“Isn’t there?” Brian countered, resting his hand on Goliath’s back. “Remember the last time we were together, Kyle? You told me if I left, you’d kill me. Then you burned down our house.” He still remembered that night as if it had happened yesterday. He still remembered the terror, the grief, the time he had wasted on this jerk. He remembered the helplessness he had felt and the fear that he might never get away from this brutal man.

“You made me burn it,” Kyle retorted, his hands clenched into fists. “You’re the one who dumped me. You had no right.”

“Get lost, Kyle. I don’t want you back,” Brian snapped, the memories like an old wound that had healed badly.

“Come on, baby, let’s talk—”

“I suggest you do what he says unless you want your face rearranged.”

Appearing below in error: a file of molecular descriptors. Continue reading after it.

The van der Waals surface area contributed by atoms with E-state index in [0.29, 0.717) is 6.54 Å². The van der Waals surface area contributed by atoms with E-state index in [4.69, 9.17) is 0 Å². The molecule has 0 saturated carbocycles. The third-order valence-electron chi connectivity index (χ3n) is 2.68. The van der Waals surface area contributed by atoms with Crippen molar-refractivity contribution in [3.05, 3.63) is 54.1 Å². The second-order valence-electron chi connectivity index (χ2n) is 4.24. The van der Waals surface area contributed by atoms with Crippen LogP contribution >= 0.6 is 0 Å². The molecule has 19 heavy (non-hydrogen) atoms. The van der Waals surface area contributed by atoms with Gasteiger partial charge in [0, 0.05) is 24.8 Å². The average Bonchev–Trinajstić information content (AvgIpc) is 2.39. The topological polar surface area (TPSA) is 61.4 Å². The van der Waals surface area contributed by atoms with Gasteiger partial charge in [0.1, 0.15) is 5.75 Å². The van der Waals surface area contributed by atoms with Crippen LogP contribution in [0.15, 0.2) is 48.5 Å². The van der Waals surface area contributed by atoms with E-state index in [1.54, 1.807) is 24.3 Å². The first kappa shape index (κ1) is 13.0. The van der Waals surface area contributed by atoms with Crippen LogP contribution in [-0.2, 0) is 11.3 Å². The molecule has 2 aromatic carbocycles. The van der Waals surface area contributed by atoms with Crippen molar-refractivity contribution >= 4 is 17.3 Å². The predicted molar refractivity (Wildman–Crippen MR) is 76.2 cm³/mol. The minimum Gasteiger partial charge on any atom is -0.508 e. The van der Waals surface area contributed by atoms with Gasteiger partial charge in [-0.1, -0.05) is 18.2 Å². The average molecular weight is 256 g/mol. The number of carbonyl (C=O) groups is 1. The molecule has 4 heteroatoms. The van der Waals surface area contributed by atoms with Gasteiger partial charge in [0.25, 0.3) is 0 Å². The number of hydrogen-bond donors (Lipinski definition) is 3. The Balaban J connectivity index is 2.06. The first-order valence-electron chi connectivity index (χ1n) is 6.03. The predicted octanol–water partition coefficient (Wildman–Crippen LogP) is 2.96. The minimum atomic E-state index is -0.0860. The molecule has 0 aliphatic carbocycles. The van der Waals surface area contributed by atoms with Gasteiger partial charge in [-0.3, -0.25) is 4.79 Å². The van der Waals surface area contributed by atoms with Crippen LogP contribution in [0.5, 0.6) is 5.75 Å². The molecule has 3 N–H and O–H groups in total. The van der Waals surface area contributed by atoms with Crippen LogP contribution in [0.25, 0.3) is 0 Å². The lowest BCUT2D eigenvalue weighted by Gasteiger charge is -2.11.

Brian had been so focused on Kyle that he hadn’t seen his lover walking with long strides up the driveway. Derek was tall and rangy, and right now he looked like a predator protecting his territory. He had two sacks of groceries in his hands, and Brian quickly sent a mental image to him to stay calm. He only wanted Kyle to leave. He definitely did not want the two men to get into a fight. He had no doubt that Derek would wipe the floor with Kyle, but the last thing he wanted was his lover to have to face the cops and assault charges. Or for Derek to shift.

Kyle whipped around and scowled. “Who the hell are you?” he demanded.

“I’m his partner, dickwad,” Derek snarled and stopped a few feet away. Brian saw his lover’s internal struggle to keep the wolf at bay, to keep it from shredding Kyle into bloody strips. His dark-brown eyes were slightly glowing, the way they did when he was either angry or horny. His muscles tensed and—only because Brian knew him so well and knew what to look for—he saw the way his lover’s bronze skin moved, the slight ripple there. He usually found those changes in his lover’s body fascinating, but not this time.